Several auxiliary bishops have met with leaders of the Boston Priests' Forum, an alliance of clergy who want to talk about issues facing the church, and have sent mixed messages about the hierarchy's stance toward the group. But, at a recent presbyteral council meeting, Law expressed ''serious concerns'' about diocese-wide gatherings of priests. And The Pilot, the archdiocesan newspaper published by Law, ran a letter from a priest critical of the Priests' Forum, but later refused to run a statement by its leaders explaining the purpose of the group.

A spokeswoman for the archdiocese, Donna M. Morrissey, confirmed that Edyvean is meeting with the groups' leaders to learn more about them, and would say only that she ''expects the dialogue to remain open.''

Although the new groups are all more centrist than traditional Catholic reform groups, many of their members, like most Boston Catholics, want Law to quit.

Overwhelming majorities of Voice of the Faithful and the Boston Priests' Forum - as measured by shows of hands at meetings of the two groups - have said they want Law out. But both organizations have declined to take a formal position on the issue because they want to include priests and laypeople supportive of Law in their discussions.

Voice of the Faithful also has incorporated as a nonprofit and is planning to begin raising money for local Catholic schools and social services, without routing funds through the cardinal's office.

And the groups have held joint discussions without any representative of the hierarchy. The Rev. Robert W. Bullock, a leader of the Priests' Forum, says he hopes the groups will work together to tackle issues of accountability within the church, reasons for the shortage of priests, and the role of women in the church.

None of these new groups is taking a position on issues such as the ordination of women or married men. Rather, Voice of the Faithful is arguing simply for a greater role for laypeople in church decision-making; the Priests' Forum for an opportunity for priests to talk about issues facing the church; and the Parish Leadership Forum for an organization through which lay leaders can push for a greater lay voice in parish management.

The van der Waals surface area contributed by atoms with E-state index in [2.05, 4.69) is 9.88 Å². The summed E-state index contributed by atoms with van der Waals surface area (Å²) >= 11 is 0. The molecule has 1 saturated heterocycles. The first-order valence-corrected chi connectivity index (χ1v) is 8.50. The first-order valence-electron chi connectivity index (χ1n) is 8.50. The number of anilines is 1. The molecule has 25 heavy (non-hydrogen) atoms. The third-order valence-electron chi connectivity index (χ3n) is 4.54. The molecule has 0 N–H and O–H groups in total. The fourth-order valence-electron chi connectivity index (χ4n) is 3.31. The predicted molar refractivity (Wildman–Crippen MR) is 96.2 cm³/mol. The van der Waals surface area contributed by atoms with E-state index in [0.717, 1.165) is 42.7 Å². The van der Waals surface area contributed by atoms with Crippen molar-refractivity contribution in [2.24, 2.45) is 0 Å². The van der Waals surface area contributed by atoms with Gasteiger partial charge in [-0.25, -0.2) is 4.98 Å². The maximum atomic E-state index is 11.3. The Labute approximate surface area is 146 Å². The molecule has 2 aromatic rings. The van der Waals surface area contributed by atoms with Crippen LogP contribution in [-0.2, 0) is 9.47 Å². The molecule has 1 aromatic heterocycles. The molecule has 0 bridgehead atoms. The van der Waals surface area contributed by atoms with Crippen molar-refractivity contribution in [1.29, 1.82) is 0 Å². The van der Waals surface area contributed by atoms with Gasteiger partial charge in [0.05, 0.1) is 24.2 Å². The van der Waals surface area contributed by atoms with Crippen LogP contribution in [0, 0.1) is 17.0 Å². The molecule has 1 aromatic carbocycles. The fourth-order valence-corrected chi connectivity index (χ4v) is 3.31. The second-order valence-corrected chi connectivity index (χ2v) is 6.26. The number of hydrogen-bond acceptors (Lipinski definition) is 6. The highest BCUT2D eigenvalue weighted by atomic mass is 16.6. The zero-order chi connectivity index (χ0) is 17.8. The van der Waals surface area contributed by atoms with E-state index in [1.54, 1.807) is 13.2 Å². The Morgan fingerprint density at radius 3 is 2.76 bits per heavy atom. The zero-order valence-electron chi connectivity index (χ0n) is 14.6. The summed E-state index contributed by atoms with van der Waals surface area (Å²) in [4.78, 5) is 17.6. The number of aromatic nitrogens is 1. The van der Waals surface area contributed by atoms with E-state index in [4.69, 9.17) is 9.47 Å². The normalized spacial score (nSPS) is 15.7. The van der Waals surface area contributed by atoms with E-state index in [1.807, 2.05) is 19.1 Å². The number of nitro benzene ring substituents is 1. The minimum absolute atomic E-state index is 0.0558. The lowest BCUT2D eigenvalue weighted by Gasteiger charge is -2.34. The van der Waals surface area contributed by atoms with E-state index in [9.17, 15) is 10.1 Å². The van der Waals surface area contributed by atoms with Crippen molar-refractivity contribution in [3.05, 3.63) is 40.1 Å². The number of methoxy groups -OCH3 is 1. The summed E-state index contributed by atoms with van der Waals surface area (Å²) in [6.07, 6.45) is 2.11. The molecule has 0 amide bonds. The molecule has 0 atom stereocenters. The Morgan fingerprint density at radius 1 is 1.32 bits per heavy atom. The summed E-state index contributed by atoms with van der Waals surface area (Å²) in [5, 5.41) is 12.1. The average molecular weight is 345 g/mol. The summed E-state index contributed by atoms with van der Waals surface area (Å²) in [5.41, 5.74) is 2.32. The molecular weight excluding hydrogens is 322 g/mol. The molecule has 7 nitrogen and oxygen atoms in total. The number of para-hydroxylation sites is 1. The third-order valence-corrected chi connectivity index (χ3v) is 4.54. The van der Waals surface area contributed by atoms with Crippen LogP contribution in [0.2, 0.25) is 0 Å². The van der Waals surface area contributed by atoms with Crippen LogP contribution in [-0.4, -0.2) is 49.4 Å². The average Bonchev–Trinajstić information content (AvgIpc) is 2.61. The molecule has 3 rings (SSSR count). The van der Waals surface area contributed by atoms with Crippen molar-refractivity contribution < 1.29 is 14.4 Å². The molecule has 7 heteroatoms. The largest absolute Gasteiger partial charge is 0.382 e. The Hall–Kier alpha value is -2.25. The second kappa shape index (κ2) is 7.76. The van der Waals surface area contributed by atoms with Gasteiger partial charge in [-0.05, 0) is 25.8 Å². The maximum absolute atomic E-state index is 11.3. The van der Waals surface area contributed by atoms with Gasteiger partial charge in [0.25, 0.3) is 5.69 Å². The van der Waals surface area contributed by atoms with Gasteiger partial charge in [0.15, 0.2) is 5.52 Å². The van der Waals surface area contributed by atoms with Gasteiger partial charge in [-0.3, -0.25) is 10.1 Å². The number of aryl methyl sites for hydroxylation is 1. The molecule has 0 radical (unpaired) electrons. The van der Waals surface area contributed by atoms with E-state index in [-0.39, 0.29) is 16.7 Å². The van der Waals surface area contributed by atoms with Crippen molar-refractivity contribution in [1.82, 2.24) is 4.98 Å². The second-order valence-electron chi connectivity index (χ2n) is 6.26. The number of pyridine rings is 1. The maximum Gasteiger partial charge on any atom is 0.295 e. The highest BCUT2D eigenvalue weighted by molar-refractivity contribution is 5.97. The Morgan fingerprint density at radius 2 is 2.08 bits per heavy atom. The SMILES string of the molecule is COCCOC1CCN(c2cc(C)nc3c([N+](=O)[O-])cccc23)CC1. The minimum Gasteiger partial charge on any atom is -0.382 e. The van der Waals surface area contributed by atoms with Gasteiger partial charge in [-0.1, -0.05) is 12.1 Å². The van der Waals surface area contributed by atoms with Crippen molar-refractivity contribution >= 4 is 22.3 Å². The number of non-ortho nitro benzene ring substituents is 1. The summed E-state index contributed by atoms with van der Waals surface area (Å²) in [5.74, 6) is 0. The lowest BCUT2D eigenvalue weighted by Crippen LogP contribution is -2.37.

''At first, I had thought that once the laity rose up and showed our indignation, there would be revolutionary change in the structure of the church,'' said Mary Scanlon Calcaterra, Voice of the Faithful vice president. ''Now I'm thinking it will take longer - probably all of my life, anyway.''

Voice of the Faithful, the largest and most visible of the groups, is also struggling to represent the archdiocese's diversity. The group is dominated by affluent white suburbanites, many in their 50s, 60s, or 70s. Leaders are trying to broaden their membership, but admit they are struggling to win over young people, ethnic minorities, and the working class.

''What Voice looks like today, and I have said this very clearly to them, is not the whole church of Boston,'' said Gisela Morales-Barreto of Newton, who is active in both Voice of the Faithful and the Parish Leadership Forum. ''If this movement is going to grow and be alive and healthy, it needs to bring in all those other groups and those other aspects of society that are not present.''

Two local Catholic colleges, Boston College and Regis College, are hoping to combine the energy of upset laypeople with their own academic resources to come up with ideas for change.

''I've never seen the university so galvanized behind a single effort as it is behind this,'' said John Dunn, a spokesman for BC, which is planning this fall to launch a two-year series of lectures, courses, and seminars examining issues raised by the church crisis.

Regis president Mary Jane England said her school's endeavor will focus on the role of women in the church, as well as the broader issue of the role of the laity. Governor Frank Keating of Oklahoma, the head of a national panel on the church crisis, has agreed to speak at Regis in October.

Michael Paulson can be reached at

This story ran on page A1 of the Boston Globe on 7/17/2002.